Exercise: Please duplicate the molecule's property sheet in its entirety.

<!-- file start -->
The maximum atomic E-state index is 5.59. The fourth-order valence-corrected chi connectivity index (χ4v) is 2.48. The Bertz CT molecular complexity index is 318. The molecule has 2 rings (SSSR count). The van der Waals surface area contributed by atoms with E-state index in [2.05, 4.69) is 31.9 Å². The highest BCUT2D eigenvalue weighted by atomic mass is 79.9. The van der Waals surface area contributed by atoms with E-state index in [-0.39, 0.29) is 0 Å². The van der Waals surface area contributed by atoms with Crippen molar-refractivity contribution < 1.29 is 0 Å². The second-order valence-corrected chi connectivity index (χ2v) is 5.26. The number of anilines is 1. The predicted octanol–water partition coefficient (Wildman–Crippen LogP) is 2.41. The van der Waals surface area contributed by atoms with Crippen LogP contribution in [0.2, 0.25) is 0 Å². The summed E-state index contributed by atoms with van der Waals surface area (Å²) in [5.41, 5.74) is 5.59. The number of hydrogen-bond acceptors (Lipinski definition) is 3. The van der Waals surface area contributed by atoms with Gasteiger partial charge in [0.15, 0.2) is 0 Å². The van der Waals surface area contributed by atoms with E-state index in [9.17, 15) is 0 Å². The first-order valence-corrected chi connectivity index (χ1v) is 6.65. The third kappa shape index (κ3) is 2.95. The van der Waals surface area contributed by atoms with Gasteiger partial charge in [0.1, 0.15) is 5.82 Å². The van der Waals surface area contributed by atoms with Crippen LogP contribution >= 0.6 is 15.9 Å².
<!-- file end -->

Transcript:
The maximum atomic E-state index is 5.59. The fourth-order valence-corrected chi connectivity index (χ4v) is 2.48. The Bertz CT molecular complexity index is 318. The molecule has 2 rings (SSSR count). The van der Waals surface area contributed by atoms with E-state index in [2.05, 4.69) is 31.9 Å². The highest BCUT2D eigenvalue weighted by atomic mass is 79.9. The van der Waals surface area contributed by atoms with E-state index in [-0.39, 0.29) is 0 Å². The van der Waals surface area contributed by atoms with Crippen molar-refractivity contribution < 1.29 is 0 Å². The second-order valence-corrected chi connectivity index (χ2v) is 5.26. The number of anilines is 1. The predicted octanol–water partition coefficient (Wildman–Crippen LogP) is 2.41. The van der Waals surface area contributed by atoms with Crippen LogP contribution in [0.2, 0.25) is 0 Å². The summed E-state index contributed by atoms with van der Waals surface area (Å²) in [5.41, 5.74) is 5.59. The number of hydrogen-bond acceptors (Lipinski definition) is 3. The van der Waals surface area contributed by atoms with Gasteiger partial charge in [0.15, 0.2) is 0 Å². The van der Waals surface area contributed by atoms with E-state index in [9.17, 15) is 0 Å². The first-order valence-corrected chi connectivity index (χ1v) is 6.65. The third kappa shape index (κ3) is 2.95. The van der Waals surface area contributed by atoms with Gasteiger partial charge in [0.1, 0.15) is 5.82 Å². The van der Waals surface area contributed by atoms with Crippen LogP contribution >= 0.6 is 15.9 Å².